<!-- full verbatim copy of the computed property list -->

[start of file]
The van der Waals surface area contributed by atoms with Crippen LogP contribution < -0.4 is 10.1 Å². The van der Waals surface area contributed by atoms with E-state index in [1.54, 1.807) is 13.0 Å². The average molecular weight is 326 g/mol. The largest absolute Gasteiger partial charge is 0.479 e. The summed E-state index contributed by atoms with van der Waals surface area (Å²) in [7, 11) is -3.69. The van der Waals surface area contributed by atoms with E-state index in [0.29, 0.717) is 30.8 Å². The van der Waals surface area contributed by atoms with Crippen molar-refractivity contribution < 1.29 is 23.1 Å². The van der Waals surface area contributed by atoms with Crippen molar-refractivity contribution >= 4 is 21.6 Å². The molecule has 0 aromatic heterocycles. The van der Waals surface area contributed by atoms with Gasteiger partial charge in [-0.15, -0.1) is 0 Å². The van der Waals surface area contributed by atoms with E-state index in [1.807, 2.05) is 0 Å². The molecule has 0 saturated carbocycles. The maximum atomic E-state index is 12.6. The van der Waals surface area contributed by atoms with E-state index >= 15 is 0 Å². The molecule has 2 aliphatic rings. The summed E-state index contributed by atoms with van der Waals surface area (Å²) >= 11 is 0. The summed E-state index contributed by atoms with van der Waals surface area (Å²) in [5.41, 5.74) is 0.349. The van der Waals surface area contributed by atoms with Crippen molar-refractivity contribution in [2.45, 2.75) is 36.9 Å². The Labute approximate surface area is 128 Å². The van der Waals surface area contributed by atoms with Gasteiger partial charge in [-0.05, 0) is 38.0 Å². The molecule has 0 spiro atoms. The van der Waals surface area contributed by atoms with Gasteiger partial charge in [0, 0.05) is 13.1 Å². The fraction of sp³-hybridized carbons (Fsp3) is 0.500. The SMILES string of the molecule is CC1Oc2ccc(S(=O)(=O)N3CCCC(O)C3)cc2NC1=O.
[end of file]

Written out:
The van der Waals surface area contributed by atoms with Crippen LogP contribution < -0.4 is 10.1 Å². The van der Waals surface area contributed by atoms with E-state index in [1.54, 1.807) is 13.0 Å². The average molecular weight is 326 g/mol. The largest absolute Gasteiger partial charge is 0.479 e. The summed E-state index contributed by atoms with van der Waals surface area (Å²) in [7, 11) is -3.69. The van der Waals surface area contributed by atoms with E-state index in [0.29, 0.717) is 30.8 Å². The van der Waals surface area contributed by atoms with Crippen molar-refractivity contribution < 1.29 is 23.1 Å². The van der Waals surface area contributed by atoms with Crippen molar-refractivity contribution >= 4 is 21.6 Å². The molecule has 0 aromatic heterocycles. The van der Waals surface area contributed by atoms with Gasteiger partial charge in [-0.15, -0.1) is 0 Å². The van der Waals surface area contributed by atoms with E-state index in [1.807, 2.05) is 0 Å². The molecule has 0 saturated carbocycles. The maximum atomic E-state index is 12.6. The van der Waals surface area contributed by atoms with E-state index >= 15 is 0 Å². The molecule has 2 aliphatic rings. The summed E-state index contributed by atoms with van der Waals surface area (Å²) >= 11 is 0. The summed E-state index contributed by atoms with van der Waals surface area (Å²) in [5.41, 5.74) is 0.349. The van der Waals surface area contributed by atoms with Crippen molar-refractivity contribution in [2.45, 2.75) is 36.9 Å². The Labute approximate surface area is 128 Å². The van der Waals surface area contributed by atoms with Gasteiger partial charge in [-0.05, 0) is 38.0 Å². The molecule has 0 spiro atoms. The van der Waals surface area contributed by atoms with Gasteiger partial charge in [0, 0.05) is 13.1 Å². The fraction of sp³-hybridized carbons (Fsp3) is 0.500. The SMILES string of the molecule is CC1Oc2ccc(S(=O)(=O)N3CCCC(O)C3)cc2NC1=O.